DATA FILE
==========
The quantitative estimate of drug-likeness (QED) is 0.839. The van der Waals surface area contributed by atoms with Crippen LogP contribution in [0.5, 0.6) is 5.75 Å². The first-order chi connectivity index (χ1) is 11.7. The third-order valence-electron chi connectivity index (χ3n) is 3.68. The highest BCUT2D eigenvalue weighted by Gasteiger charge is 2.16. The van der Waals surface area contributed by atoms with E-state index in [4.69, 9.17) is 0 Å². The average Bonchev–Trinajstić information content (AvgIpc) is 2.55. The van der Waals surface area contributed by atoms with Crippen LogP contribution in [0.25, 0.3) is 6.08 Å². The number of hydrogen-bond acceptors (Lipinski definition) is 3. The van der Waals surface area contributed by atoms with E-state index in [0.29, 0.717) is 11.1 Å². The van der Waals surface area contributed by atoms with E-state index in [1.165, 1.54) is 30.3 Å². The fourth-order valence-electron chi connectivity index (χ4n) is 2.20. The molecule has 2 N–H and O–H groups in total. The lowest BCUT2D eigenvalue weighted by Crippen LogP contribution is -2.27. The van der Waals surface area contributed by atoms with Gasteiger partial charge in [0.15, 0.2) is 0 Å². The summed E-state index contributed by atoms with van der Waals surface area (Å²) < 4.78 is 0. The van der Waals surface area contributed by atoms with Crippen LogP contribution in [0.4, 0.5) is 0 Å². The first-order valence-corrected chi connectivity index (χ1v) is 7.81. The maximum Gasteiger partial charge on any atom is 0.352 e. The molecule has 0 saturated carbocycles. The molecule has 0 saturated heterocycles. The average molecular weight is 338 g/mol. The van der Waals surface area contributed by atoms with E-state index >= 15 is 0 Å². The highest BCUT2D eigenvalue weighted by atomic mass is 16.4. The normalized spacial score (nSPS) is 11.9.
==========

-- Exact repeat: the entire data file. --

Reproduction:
The quantitative estimate of drug-likeness (QED) is 0.839. The van der Waals surface area contributed by atoms with Crippen LogP contribution in [0.5, 0.6) is 5.75 Å². The first-order chi connectivity index (χ1) is 11.7. The third-order valence-electron chi connectivity index (χ3n) is 3.68. The highest BCUT2D eigenvalue weighted by Gasteiger charge is 2.16. The van der Waals surface area contributed by atoms with E-state index in [4.69, 9.17) is 0 Å². The average Bonchev–Trinajstić information content (AvgIpc) is 2.55. The van der Waals surface area contributed by atoms with Crippen LogP contribution in [0.25, 0.3) is 6.08 Å². The number of hydrogen-bond acceptors (Lipinski definition) is 3. The van der Waals surface area contributed by atoms with E-state index in [0.29, 0.717) is 11.1 Å². The van der Waals surface area contributed by atoms with E-state index in [1.165, 1.54) is 30.3 Å². The fourth-order valence-electron chi connectivity index (χ4n) is 2.20. The molecule has 2 N–H and O–H groups in total. The lowest BCUT2D eigenvalue weighted by Crippen LogP contribution is -2.27. The van der Waals surface area contributed by atoms with Gasteiger partial charge in [0.15, 0.2) is 0 Å². The summed E-state index contributed by atoms with van der Waals surface area (Å²) < 4.78 is 0. The van der Waals surface area contributed by atoms with Crippen LogP contribution in [0.4, 0.5) is 0 Å². The first-order valence-corrected chi connectivity index (χ1v) is 7.81. The maximum Gasteiger partial charge on any atom is 0.352 e. The molecule has 0 saturated carbocycles. The molecule has 0 saturated heterocycles. The average molecular weight is 338 g/mol. The van der Waals surface area contributed by atoms with E-state index >= 15 is 0 Å². The highest BCUT2D eigenvalue weighted by atomic mass is 16.4. The normalized spacial score (nSPS) is 11.9.